Monthly Archives: February 2011

Practice Your Profession

Adherence to standards of professional ethics and “best practices” are important measures of effectiveness for almost any worker. Each field of endeavor typically develops a commonly held understanding of what constitutes a job well done. What kinds of behavior are expected from members of a profession, quality standards for the work performed, and how practitioners can honorably represent the profession to the general public are strong guides for the actions of competent professionals in any field. Often extensive study, hands-on training, and lengthy apprenticeship are required of anyone who desires full acceptance as a professional. Years of experience making active, practical application of the core principles of the profession are to be expected.

Then there’s our profession of faith .. I wish that more of the generally held notions of profession would come with the word as we use it to describe our experience of faith. Actions regularly do speak louder than words. “Stating a personally held belief” certainly is one definition of the word profession. Too much faith stalls at the point of spoken assent that we believe and fails to guide our daily actions and attitudes by which we live. A profession of faith should be a commitment to ongoing continuing education and training in God’s ways and active application of God’s principles in everything we do. Profession of faith is more essentially how we live than what we say we believe.

Jesus made the point in one of his clearest parables. His hearers affirmed that they understood what Jesus was trying to teach them. Unfortunately, many in Jesus’ original audience were no more successful in practicing what he taught than we are today. Jesus was addressing people he saw and heard using all the right religious language, but who fell short of putting the deeper principles of God’s grace into action. They recognized themselves in Jesus’ parable:

[Jesus said,] “What do you think about this? A man with two sons told the older boy, ‘Son, go out and work in the vineyard today.’ {29} The son answered, ‘No, I won’t go,’ but later he changed his mind and went anyway. {30} Then the father told the other son, ‘You go,’ and he said, ‘Yes, sir, I will.’ But he didn’t go. {31} Which of the two was obeying his father?” They replied, “The first, of course.” Then Jesus explained his meaning.. (Matthew 21:28-31a NLT)

Last week’s readings in the gospel of Matthew included Jesus’ arresting statement, “Not everyone who says to me, ‘Lord, Lord,’ will enter the kingdom of heaven, but only he who does the will of my Father who is in heaven.” (Matthew 7:21 NIV) James, the half-brother of Jesus, seems to have had a special appreciation for an early version of Matthew’s gospel. Much of the instruction for practical living as a follower of Jesus sounds very reminiscent of Matthew’s record of Jesus’ ministry and teaching. I wonder if James had both the parable about the two sons and Jesus’ statement about people merely saying “Lord! Lord” missing out while people who practice God’s ways enter into God’s Kingdom as he wrote some of his own most famous words:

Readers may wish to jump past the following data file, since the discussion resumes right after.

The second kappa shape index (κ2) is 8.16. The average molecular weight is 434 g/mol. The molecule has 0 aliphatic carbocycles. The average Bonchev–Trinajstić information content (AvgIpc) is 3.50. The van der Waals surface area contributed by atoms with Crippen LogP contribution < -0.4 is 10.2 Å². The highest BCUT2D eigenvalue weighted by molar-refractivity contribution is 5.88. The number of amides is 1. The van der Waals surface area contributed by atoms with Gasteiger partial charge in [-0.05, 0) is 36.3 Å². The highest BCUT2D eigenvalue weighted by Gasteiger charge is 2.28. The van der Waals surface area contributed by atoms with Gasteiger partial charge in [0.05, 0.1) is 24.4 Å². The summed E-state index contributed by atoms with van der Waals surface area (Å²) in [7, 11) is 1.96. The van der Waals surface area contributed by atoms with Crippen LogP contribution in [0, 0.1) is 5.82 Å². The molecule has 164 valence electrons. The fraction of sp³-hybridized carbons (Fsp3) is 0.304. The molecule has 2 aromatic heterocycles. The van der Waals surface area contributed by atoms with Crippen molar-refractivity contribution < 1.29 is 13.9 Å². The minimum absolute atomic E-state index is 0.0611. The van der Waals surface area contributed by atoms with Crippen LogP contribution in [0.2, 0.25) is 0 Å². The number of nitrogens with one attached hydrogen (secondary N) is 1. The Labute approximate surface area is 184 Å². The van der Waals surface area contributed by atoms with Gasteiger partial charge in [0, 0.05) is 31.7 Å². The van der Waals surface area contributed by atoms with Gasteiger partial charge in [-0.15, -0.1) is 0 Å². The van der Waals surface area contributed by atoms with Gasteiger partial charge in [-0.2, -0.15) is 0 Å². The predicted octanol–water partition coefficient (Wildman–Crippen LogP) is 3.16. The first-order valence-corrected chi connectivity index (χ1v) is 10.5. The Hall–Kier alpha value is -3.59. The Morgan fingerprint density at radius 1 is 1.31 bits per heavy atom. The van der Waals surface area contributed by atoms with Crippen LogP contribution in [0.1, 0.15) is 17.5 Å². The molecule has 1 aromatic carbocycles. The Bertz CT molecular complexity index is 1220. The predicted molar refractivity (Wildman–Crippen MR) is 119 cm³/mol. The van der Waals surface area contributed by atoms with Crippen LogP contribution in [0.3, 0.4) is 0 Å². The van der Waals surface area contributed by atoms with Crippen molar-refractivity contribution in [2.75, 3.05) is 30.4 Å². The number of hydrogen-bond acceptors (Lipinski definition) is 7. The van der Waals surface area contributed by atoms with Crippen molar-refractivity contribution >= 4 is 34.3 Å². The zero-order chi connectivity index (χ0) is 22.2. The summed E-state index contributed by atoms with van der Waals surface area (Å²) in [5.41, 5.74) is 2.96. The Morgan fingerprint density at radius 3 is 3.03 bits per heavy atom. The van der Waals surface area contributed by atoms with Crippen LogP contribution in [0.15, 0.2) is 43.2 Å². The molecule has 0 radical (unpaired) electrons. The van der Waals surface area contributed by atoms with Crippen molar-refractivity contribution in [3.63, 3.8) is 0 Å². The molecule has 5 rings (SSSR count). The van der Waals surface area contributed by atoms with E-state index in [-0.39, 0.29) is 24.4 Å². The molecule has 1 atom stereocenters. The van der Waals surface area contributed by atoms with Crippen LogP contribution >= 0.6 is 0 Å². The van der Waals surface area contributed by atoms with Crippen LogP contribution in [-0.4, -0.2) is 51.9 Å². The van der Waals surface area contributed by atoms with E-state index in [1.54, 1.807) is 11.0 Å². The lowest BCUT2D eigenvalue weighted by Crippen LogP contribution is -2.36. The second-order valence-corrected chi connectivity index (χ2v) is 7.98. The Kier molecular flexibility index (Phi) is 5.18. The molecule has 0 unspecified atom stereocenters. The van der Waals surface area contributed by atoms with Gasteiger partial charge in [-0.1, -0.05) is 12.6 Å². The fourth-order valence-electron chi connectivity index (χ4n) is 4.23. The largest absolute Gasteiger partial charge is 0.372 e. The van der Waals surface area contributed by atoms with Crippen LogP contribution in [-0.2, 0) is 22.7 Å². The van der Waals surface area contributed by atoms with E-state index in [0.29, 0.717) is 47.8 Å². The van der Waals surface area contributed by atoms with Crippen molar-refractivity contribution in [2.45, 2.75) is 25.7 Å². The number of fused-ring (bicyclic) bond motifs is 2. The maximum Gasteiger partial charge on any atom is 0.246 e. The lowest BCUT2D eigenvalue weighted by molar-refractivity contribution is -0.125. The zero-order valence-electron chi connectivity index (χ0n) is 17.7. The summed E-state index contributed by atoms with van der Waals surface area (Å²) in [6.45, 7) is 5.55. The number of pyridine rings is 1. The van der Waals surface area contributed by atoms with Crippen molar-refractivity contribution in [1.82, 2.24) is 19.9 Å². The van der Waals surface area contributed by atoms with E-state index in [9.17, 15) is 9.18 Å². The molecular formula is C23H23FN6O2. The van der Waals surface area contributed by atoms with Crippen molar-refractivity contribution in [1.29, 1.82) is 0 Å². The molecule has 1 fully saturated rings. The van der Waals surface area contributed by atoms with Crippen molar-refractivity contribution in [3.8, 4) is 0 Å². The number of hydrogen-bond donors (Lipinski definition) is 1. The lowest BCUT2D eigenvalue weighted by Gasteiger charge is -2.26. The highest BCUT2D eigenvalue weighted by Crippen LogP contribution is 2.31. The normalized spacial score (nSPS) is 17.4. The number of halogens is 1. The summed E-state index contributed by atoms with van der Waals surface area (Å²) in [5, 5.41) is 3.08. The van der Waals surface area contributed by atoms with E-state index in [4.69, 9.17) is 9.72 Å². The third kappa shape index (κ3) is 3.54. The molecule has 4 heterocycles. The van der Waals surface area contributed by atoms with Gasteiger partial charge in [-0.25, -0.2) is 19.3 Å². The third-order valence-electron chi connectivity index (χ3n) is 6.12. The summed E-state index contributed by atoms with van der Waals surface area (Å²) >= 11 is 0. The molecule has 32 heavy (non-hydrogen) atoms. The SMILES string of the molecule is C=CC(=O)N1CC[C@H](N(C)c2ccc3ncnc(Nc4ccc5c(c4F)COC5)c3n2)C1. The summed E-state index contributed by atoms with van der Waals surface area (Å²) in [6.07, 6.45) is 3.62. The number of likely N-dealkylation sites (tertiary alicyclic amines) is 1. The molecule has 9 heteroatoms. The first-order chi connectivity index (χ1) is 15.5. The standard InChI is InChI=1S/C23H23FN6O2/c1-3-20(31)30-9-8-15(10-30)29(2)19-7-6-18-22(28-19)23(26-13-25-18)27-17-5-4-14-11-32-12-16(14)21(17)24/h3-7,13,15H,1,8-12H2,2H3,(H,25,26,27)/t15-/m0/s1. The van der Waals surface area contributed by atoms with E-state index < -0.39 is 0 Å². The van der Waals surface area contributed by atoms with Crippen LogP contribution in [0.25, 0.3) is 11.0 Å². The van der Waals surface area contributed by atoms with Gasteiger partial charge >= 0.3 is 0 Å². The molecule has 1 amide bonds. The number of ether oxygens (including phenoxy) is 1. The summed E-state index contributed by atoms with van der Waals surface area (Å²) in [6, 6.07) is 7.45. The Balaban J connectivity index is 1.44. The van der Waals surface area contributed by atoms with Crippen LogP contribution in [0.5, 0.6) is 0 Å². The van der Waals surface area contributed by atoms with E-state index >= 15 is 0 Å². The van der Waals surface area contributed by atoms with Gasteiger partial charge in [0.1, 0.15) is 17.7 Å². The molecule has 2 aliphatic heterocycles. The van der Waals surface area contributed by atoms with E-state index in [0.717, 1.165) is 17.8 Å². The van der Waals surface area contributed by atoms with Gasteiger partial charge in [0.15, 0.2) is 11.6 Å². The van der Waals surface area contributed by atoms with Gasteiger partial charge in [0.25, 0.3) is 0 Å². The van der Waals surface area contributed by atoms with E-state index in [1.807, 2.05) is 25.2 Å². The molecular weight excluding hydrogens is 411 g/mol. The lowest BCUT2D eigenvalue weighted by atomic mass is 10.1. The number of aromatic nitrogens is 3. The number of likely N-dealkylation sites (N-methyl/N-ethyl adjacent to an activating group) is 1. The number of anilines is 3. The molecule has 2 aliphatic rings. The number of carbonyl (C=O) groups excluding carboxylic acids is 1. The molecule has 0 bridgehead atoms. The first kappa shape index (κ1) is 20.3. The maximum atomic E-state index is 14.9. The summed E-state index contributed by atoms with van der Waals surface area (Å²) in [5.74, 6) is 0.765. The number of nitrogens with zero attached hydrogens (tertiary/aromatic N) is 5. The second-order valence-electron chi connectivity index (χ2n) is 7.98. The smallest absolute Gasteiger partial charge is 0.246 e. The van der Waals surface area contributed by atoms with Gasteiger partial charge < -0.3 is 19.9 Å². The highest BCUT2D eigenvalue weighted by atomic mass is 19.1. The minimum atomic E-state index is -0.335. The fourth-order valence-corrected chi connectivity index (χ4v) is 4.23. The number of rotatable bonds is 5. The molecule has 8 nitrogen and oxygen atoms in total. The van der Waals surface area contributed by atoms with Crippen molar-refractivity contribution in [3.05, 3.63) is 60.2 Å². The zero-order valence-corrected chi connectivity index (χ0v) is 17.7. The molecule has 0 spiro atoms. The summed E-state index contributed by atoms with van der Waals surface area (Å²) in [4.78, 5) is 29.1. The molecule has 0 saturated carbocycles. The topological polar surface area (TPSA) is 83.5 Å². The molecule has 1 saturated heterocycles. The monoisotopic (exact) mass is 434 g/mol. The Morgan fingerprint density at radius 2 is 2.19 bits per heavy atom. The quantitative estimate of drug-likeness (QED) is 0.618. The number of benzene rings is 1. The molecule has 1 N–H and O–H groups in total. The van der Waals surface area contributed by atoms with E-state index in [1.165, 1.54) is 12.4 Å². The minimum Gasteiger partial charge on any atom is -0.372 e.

What good is it, my brothers, if a man claims to have faith but has no deeds? Can such faith save him? {15} Suppose a brother or sister is without clothes and daily food. {16} If one of you says to him, “Go, I wish you well; keep warm and well fed,” but does nothing about his physical needs, what good is it? {17} In the same way, faith by itself, if it is not accompanied by action, is dead. {18} But someone will say, “You have faith; I have deeds.” Show me your faith without deeds, and I will show you my faith by what I do. (James 2:15-18 NIV)

James learned from Jesus that saying the right words is important, but actually doing what the words are all about is much more what God desires for us. Living as a practicing follower of Jesus involves much more than merely professing some beliefs by a spoken declaration. We are called to become competent, fully engaged, practicing professionals, upholding the honor of our profession as ambassadors of Christ (see 2 Corinthians 5:19-20).

Are you a competent professional in what you do to earn a paycheck? Think about all that is involved in maintaining your competency, assuring the quality of your work, and presenting yourself as a representative of your profession to the public. Do you devote similar energy and personal commitment and resources to extending God’s grace into the world, as your profession of faith requires? You don’t have to be on the church’s payroll to be a truly professional Christian.

– J. Edward Culpepper

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